There was a time when nearly all U.S. Hispanics could be found in the West and Southwest. Now, the fastest growing Hispanic populations are in North Carolina and Georgia. Midwestern States, such as Iowa, have experienced triple-digit Hispanic population growth over the past fifteen years. In market research, we often use someone’s inherited race and culture as a way of predicting their preferences and behaviors. Does this approach still have value at a time when cultural groups are now dispersed across the country? Are Latinos in Chicago more like other Chicagoans or more similar to their cultural cohorts in Los Angeles? Does the need to fit into a new city trump inherited culture? Let's look at some research to get the answers.
Late last year we conducted a study that asked a nationally representative sample of Hispanic, non-Hispanic White, African American and Asian respondents how they defined culture. Specifically, we had respondents rank key cultural elements, Family, Values, Religion, Music, Food, Cultural Traditions, Language, and Art, by the degree to which these elements defined culture. It was not surprising to find that on a national level, Hispanics ranked “family” as the #1 element that best defines culture by a statistically significant margin compared to other ethnic groups.
Hispanic family affinity is so engrained in Hispanic market research that it has become a cliché. One, however, that is true. But is it equally true for Hispanics living in different parts of the country? Here’s how the above chart looks for Hispanics in the four main Census regions:
While Hispanics in Chicago may incorporate some cultural elements from the Windy City, such as rooting for the Cubs (Los Cachorros) or enjoying Vienna Beef Dogs, their adherence to Hispanic cultural norms is surprisingly similar across Census regions. Hispanic culture is astoundingly resilient and maintains its core values even in very different parts of the country. Latinos in the U.S. come from over 20 countries, and most identify with their country of origin over being Latino. But there does appear to be a national Hispanic identity that unifies U.S. Hispanics.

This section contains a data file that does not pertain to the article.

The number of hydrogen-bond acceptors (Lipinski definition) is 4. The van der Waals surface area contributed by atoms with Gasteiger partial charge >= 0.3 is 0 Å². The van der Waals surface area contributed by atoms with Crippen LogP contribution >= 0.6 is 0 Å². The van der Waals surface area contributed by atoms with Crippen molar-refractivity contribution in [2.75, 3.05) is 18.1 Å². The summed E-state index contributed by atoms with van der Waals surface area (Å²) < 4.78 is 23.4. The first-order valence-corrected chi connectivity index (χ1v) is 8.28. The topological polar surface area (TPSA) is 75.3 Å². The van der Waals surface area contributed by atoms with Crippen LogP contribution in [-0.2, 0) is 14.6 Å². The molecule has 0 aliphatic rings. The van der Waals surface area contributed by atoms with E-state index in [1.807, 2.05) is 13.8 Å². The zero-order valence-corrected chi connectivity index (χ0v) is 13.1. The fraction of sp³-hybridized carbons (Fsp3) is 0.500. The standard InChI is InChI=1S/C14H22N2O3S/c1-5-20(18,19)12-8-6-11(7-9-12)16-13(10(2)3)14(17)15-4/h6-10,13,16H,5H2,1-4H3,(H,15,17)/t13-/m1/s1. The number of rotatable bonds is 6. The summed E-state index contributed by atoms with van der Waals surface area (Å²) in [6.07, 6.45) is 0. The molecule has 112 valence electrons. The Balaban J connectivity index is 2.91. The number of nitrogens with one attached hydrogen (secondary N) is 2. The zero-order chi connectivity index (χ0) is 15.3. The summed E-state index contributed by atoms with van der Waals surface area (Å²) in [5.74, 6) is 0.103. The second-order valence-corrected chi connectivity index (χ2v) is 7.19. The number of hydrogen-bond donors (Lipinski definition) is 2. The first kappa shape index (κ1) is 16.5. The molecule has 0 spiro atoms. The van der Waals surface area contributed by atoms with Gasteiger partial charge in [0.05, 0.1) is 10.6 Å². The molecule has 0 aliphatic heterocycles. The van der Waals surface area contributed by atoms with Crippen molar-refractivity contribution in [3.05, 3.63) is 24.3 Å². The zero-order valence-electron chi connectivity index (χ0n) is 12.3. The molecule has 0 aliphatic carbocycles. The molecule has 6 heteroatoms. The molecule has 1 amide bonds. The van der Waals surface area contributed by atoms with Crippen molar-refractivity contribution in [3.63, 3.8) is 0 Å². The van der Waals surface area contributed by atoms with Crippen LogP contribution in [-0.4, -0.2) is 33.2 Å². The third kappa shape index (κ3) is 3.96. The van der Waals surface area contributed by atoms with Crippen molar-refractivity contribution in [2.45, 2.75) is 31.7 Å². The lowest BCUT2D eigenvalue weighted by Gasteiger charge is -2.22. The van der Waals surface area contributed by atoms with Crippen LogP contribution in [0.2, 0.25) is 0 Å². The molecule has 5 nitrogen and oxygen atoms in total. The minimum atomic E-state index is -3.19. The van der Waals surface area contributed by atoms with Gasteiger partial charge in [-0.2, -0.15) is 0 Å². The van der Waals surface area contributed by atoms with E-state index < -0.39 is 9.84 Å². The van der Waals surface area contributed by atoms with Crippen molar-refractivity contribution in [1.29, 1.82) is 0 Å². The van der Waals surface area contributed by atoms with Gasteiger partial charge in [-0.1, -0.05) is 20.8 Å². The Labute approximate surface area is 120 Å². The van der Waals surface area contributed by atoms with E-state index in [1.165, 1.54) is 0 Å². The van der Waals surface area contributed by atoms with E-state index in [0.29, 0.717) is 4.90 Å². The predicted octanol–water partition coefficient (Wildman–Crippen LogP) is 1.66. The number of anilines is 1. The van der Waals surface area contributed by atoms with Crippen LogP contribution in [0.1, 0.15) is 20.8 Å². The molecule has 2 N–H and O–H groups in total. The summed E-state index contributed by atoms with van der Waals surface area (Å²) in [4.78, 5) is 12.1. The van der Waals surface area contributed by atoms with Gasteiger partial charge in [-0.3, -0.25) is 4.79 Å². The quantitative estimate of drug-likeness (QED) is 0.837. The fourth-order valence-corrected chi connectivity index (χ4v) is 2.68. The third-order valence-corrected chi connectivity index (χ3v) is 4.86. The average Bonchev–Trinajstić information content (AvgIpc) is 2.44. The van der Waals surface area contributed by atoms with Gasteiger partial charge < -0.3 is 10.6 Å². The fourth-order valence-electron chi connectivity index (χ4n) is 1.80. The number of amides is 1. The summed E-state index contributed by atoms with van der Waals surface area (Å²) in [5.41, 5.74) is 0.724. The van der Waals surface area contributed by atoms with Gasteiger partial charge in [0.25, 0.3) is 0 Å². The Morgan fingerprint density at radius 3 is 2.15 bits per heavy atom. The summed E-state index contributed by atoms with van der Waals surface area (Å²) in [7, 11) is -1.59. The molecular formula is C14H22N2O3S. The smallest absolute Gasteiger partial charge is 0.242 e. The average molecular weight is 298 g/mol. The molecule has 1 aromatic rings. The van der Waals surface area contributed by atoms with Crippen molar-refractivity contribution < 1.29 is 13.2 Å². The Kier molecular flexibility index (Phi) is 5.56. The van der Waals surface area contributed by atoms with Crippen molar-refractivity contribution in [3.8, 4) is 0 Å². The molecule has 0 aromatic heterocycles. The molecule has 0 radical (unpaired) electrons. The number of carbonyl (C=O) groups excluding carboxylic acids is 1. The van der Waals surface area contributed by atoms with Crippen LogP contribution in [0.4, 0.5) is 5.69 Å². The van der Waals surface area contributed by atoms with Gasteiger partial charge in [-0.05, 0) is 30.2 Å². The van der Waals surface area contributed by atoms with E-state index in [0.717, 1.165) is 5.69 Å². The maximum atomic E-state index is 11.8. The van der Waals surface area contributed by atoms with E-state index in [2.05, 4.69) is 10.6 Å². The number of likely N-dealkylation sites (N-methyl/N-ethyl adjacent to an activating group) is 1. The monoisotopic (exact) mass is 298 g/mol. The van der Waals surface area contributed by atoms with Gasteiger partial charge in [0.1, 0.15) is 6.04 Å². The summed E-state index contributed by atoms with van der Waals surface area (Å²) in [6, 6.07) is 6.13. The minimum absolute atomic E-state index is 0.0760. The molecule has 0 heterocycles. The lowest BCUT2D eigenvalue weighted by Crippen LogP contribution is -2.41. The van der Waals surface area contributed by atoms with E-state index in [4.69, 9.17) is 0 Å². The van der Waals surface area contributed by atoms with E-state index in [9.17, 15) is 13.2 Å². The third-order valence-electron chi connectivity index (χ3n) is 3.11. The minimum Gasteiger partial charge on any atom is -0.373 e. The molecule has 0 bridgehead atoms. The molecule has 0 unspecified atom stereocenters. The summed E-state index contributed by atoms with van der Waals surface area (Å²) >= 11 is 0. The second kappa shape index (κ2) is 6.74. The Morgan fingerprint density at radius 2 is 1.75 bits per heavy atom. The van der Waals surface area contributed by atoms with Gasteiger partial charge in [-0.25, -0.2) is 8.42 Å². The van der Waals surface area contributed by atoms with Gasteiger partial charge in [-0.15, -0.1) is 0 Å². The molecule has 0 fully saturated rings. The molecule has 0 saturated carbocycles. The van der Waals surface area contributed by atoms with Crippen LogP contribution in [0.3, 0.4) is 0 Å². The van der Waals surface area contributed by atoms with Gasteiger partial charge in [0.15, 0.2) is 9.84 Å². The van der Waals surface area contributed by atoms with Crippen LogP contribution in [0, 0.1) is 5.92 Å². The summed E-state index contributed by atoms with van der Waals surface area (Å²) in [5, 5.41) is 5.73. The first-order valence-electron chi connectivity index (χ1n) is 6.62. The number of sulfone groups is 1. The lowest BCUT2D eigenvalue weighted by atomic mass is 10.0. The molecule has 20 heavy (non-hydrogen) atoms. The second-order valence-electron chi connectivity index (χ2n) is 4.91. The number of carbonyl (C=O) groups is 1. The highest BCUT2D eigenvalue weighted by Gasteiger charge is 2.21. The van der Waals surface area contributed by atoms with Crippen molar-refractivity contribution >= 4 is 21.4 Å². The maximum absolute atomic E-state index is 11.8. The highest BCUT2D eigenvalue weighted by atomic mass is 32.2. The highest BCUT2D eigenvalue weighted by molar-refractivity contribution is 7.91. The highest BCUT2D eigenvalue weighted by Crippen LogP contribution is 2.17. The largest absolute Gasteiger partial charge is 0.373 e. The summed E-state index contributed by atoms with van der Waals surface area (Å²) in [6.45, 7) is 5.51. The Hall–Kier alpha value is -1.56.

To be sure, there are some differences among U.S. Hispanics based on Country of Origin. For example, only 1% of Mexican origin Hispanics rank “language” as the most important determinant of culture whereas 5% of Non-Mexican Hispanics rank it first. Six percent of Mexican-Origin Hispanics consider shared “Values” to be the #1 determinant of culture as compared to only 2% of non-Mexican Hispanics. These differences, however, are small. Nothing comes close to matching the importance all U.S. Hispanics place on “Family.”
As one of the traditional “Hispanic Cultural Values”, family has been used extensively in U.S. Hispanic advertising. So much so that throwing an “abuelita” into Hispanic advertising has become a cliché that most ad agencies now would shy away from. This doesn’t mean, however, that the strong feelings U.S. Hispanics share about the importance of family unity as the defining characteristic of their culture can be ignored. Acknowledging something as a fact and pandering are two different things.
The concept of family is as important as ever. But clichés like “abuelita” are fading as the definition of family evolves to accommodate changes in the larger society such as lower marriage rates, same-sex parents, fewer children, and the like. Marketers should invest a little more time and energy in discovering the new “abuelita” that will resonate with Hispanic audiences. Latinos, like all people, want to see their reality reflected in advertising in a way that feels authentic, relevant, and emotionally compelling.